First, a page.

I’ve read “The Wasteland” now for three different classes, and each time, my appreciation for it changes. The amount of time Eliot had to have spent revising it to be as it was published is something not a lot of people at the time could have pulled off. In Dr. Jeffer’s British Modernisms class, I wrote essays on “Easter 1916” and read history on why and how Yeats came to write it. Both of these poems, I believe, could have been written by a woman at the time, and I don’t find the voice to be distinctly male. Neither of them are pro-war, or really glorify the violence associated with “honor” that is expected of men. If they are male voices, it falls to the “male default” that happened to be the standard criteria for “good literature”. 

I’ve written over a thousand words now—far more than I expected, but they feel necessary. 

ART – “Baby James Franco”

ink on paper – 2018

For the last three years or so I’ve been going to a weekly trivia at The Side Quest. At some point early on, I started drawing things (usually related to the team names we chose) for the host of the quiz. Each one of them kept the drawings (as far as I know) and took them with them as they moved on. The newest quizmaster was previously the scorekeeper, so he was aware of this tradition. He’d also earned himself the nickname of “Baby James Franco”.

This is the first drawing he’s received as quizmaster!

ART – Hearts

watercolor – 10×7 in – 2018

More art I’ve neglected to upload. I plan to start putting stuff up daily or something close to that. I’ve also made a givinggrid donation page to help me pay for tuition. There are custom art rewards!

I don’t know why I painted hearts. Jonas says they are a normal heart and a cool heart. I forgot to take a picture of the final shading but it’s not too much different.

ENG 363 – “The Argonauts”

I’m stuck on one line Maggie Nelson wrote on page 37.

I cannot hold my baby at the same time as I write.”

This is something that I feared when I became pregnant, when I decided I wanted to have children. I wanted more than one before I had one; but having one has made me realize that, mentally, I cannot handle more than one. And I think it is because of this sentiment I share with Nelson.

I cannot be a proper mother while being myself.

Nelson references her quote of D. W. Winnicott that echoes how I felt with “I had nearly four decades to become myself before experimenting with my obliteration.”

I don’t think I had that. I think I was still striving to find who I was before I had my child, while I was pregnant, and even after he was born.

Women struggle with identity in ways that men will not understand. We have feminists telling us to be ourselves, to make our own decisions, to do what we will, to find our own truth of life. We have the patriarchy telling us to be good and start a family while we can, before complications arise from age, before whatever. Before we’re whole. Be a mother before you’re human.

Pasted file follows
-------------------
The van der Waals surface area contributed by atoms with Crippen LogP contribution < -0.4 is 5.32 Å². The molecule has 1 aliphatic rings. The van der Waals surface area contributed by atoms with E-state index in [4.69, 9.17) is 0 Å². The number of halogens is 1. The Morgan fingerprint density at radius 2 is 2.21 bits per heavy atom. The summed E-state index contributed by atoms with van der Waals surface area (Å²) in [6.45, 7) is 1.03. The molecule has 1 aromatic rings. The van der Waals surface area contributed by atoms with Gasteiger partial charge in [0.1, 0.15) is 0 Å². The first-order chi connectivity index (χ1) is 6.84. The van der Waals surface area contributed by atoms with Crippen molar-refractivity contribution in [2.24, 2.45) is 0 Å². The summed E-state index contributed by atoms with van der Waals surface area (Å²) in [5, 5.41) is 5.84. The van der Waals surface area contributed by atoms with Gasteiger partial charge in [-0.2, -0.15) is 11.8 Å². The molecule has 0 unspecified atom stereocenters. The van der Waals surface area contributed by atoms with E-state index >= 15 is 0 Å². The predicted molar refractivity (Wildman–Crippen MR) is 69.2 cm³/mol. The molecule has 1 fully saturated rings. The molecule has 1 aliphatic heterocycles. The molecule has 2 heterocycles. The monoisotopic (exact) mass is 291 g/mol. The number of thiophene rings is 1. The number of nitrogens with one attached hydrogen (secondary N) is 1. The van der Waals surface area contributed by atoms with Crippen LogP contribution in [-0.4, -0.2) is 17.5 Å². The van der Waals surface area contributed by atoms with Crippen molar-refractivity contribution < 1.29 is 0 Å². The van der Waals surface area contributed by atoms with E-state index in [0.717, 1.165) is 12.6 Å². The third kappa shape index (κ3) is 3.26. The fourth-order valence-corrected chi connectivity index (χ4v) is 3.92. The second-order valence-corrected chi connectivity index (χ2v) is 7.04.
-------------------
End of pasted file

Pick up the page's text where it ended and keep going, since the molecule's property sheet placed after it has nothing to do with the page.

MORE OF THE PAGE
That’s what I struggled with. Be interesting to a partner so that you can get a partner, continue to be interesting to that partner so you can have a child, then be a mom. I think we’ve go too many moms and not enough human mothers. Maybe this is why we’ve got so many depressed women, so many self-medicating under the guise of “wine mom”. The hidden alcoholics.

But why judge those that are mothers? There are plenty of moms out there that found their identity in being mom.There’s nothing wrong with that. What’s wrong is if they were never given an option to be anything other than mothers.

While I struggle with my identity and with the outside judgments that come from picking an identity, I still am “Mom” My twitch stream is named “Your Mom Plays Games.” Jonas calls me “mom” and I prefer it even though I despise what society associates with the word. I don’t like the other moms on my street sometimes because of how they define “mom” and thus define me. I’m not 100% dead to the world except for caring for my child. I’m not that mom. I can’t be. I’m a human mother. I’m a human. I can hold my child. I can write.

ENG 350 – “I’m With The Bears”

While I plan to finish the entirety of I’m With the Bears shortly, I am still on a deadline because this is for a class.

I spent yesterday at a relative’s house for a family reunion, in the 94°F (34.4C) heat (“feels like: 100°F” (37.7C) says the weather channel) when outside, in something significantly cooler but still warm indoors. Air conditioners that once made the interiors of houses comfortable can only manage “better than outside” in the summers now. Living in a house without central air has gotten me used to sitting in a room that runs around 80°F (26.6C) as the tiny, single-room AC unit in the window struggles to counter the increasing summer temps.